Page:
[Guest] Why every CEO should worry about the security of his digital assets?

Online frauds, hacking into databases of companies to steal information and fraudulent transfer of funds/securities are just some of the categories of risks under the broad heading of ‘cyber crime’.

Some of the biggest names in the industry too have been victims of cyber crime. eBay recently revealed that cyber criminals had accessed personal details, including passwords, of 145 million customers. Large technology companies, including Adobe Systems, Microsoft, Facebook, the New York Times, Apple, and many more too have been ‘victims’ to hacking scandals and cyber-attacks. And of course, several banks and financial institutions face regular attacks from cyber criminals.

In fact, large companies are not the only targets of cyber attacks. They happen to smaller companies as well. Just that they don’t get reported as much, and worse, often are not even detected because of poor systems in tracking and managing digital information. In times where most businesses are moving to the cloud, each CEO must necessarily ensure that this “property on the cloud” is well protected. After all if his business works on these assets, they need to be secured.

However, the problem is that as security technologies evolve, so do cyber criminals. They up their competencies, often forging ahead of the prevalent protection technologies and solutions. After all, some of the cyber criminals are some of the sharpest, though misguided technology brains.

Security solutions cannot be passive. They have to be proactive.

In a climate of persistent and technologically evolving threat to digital assets, companies are now talking about proactive and context-aware intelligence to monitor digital assets, and prevent cyber crimes. An example of context aware intelligence would be alerting the user if concurrent log-ins to his account were to take place from two very different geographies.

Proactive, dynamic, device & platform agnostic cyber security solutions are a necessity in today’s business environment of mobile computing, cloud computing, BYOD (Bring Your Own Device) and social computing.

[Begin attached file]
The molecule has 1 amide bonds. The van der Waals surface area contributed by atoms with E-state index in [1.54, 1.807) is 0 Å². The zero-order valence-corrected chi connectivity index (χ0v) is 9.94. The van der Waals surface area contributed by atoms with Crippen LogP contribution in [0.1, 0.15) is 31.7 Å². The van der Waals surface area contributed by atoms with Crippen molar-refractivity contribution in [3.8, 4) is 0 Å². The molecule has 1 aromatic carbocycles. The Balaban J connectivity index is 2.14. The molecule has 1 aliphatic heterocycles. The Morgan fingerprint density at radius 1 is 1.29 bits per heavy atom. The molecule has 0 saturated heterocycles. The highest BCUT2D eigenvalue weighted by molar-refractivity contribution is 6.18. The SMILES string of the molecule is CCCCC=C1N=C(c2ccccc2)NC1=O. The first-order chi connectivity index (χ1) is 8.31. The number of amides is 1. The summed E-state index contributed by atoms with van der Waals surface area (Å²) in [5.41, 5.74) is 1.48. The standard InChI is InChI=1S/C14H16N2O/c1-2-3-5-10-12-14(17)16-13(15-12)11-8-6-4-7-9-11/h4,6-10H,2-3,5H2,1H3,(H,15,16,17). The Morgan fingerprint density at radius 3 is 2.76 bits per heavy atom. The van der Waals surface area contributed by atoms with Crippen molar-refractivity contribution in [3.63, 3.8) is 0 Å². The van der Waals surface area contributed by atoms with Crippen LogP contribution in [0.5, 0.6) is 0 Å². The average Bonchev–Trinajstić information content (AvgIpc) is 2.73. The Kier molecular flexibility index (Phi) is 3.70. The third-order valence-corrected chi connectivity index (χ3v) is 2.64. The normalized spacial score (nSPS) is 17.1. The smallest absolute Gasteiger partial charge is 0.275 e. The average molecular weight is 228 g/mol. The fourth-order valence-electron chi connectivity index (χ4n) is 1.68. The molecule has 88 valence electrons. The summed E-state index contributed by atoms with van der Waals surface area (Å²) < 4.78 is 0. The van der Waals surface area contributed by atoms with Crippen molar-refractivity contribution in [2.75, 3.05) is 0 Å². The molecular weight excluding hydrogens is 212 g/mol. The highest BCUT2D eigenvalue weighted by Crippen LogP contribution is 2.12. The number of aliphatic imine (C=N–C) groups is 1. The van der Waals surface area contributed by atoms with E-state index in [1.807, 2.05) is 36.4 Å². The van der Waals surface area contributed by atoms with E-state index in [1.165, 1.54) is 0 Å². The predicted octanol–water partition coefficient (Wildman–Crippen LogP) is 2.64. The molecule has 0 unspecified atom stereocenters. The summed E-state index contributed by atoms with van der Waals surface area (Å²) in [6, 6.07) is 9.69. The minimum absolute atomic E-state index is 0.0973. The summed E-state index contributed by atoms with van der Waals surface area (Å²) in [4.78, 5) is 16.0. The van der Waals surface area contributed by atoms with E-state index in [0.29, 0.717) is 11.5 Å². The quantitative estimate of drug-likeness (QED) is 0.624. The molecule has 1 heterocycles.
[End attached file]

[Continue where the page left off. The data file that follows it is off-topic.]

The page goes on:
Companies face a challenge in balancing convenience and security

A common concern for every business is how to bridge the security gaps and vulnerabilities that arise from the implementation of emerging technologies. Every new addition to a technology stack, or indeed every new device, hardware or software could render existing implementations vulnerable.

Another challenge is that, just like at airports, every additional layer or process of security means an increase in inconvenience. Access cards, fingerprints, passwords, OTPs, two-step-authentication, etc. all add to inconvenience and increase of transaction time.

Biometrics can be a good ‘safety-belt’ for cyber security

Because biometric technologies provide unmatched, and relatively convenient way of accurate authentication of an individual’s identity, they offer an optimal solution.

By identifying an individual on the basis of unique characteristic that comprises fingerprints, iris recognition, hand geometry and facial characteristics, voice, etc., an organization can dramatically improve its access control, and thereby make its digital assets more secure.

Biometrics do not add any token or credential. Unlike cards, dongles and phones, they do not need any additional device to be carried by the user. This dramatically reduces misuse of the credential. The added advantage of biometrics technology is that it can be used across all digital channels — online, mobile and social — and is capable of becoming a new safety belt for the industry as a whole.

For businesses, getting biometrics technology right across various parts of the organization will be imperative for competitive advantage.

About the author: Sanjeev Shriya is the founder of Smart Chip – a biometrics, smart card and digital securities company. He has over 20 years of experience in the Telecommunications, Wireless and Technology space.

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